Overview of the lungs
The lungs are part of the respiratory (breathing) system and are located in the chest, inside the rib cage and above the diaphragm. Lungs are complex organs that consist of spongy, elastic tissue that is designed to transfer oxygen from the air we breathe into our blood stream and remove carbon dioxide from out blood.
Oxygen in air enters the lungs when we take a breath. It is distributed throughout the lungs by a system called the bronchial tree. It is easiest to imagine the bronchial tree as an upside-down tree starting at our mouth and spreading out across the upper part of our chests. The first tube (airway) is called the trachea or wind pipe. This is similar to the trunk of a tree and guides the oxygen down through out neck. The trunch splits in two and becomes the left and right bronchus. As the branches spread out they become thinner until their width is less than 1 mm (bronchioles).
The bronchial tree carries air to small sacs (alveoli) deep within the lungs where oxygen moves from the lungs into the blood stream and carbon dioxide, a by product of our metabolism, moves from the blood into the lungs to be exhaled (blown out). The mechanics of breathing in oxygen and delivery to tissue in blood is necessary for all of the cells in our body to function. Removal of carbon dioxide is necessary to prevent the body becoming too acidic.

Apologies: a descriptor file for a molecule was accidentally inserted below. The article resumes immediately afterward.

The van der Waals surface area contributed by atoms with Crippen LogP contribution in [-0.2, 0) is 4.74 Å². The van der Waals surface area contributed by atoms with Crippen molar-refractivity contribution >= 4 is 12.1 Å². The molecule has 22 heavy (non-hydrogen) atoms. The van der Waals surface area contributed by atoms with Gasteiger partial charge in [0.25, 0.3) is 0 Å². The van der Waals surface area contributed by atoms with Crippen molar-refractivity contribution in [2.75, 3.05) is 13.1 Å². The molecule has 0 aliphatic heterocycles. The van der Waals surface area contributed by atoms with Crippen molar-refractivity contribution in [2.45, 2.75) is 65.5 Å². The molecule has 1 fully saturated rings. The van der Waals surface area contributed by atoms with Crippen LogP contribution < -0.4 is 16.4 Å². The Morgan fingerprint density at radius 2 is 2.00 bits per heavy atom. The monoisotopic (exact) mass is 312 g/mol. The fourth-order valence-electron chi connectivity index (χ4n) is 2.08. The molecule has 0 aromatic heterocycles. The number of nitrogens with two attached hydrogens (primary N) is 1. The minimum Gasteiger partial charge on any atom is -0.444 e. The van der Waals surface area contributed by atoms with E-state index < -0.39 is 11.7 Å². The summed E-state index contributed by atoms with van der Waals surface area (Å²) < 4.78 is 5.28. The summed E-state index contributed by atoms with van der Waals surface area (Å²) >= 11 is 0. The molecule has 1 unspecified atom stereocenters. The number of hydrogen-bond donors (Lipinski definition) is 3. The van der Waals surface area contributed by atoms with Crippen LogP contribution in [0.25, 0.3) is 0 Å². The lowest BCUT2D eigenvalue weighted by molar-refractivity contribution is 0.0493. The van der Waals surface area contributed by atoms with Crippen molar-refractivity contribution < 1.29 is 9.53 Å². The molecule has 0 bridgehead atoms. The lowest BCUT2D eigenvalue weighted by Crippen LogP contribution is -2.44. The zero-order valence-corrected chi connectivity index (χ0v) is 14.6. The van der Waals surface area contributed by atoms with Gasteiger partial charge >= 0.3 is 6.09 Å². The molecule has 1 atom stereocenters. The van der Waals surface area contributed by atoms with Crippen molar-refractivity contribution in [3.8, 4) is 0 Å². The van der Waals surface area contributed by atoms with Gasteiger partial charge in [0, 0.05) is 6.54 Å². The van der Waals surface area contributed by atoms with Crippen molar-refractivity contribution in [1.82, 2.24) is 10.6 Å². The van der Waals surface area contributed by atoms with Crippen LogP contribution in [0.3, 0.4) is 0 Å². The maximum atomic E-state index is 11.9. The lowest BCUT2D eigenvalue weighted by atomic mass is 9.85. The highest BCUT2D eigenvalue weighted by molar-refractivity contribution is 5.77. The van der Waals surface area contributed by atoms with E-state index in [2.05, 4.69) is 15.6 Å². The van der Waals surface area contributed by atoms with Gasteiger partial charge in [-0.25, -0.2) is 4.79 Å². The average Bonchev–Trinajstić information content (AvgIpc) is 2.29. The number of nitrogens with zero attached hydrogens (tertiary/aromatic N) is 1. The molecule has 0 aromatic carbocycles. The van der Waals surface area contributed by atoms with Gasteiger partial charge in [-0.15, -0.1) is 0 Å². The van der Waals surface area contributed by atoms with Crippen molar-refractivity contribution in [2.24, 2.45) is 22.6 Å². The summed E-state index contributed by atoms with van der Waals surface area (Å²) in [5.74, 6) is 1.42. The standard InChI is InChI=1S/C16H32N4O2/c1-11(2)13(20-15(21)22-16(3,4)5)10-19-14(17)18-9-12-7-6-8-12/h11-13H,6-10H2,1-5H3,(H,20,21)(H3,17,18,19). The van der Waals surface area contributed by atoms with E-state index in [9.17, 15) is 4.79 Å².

The air we breathe contains many dangerous particles from the environment such as dust, pollens, bacteria, viruses, smoke, and damaging chemicals. Our lungs maintain a system of defence against these potentially toxic invaders. This includes immune cells and secretion of mucus to trap and remove these unwanted substances from the lungs. Every time we cough up sputum we are also coughing up thousands of microscopic particles that could have damaged our lungs.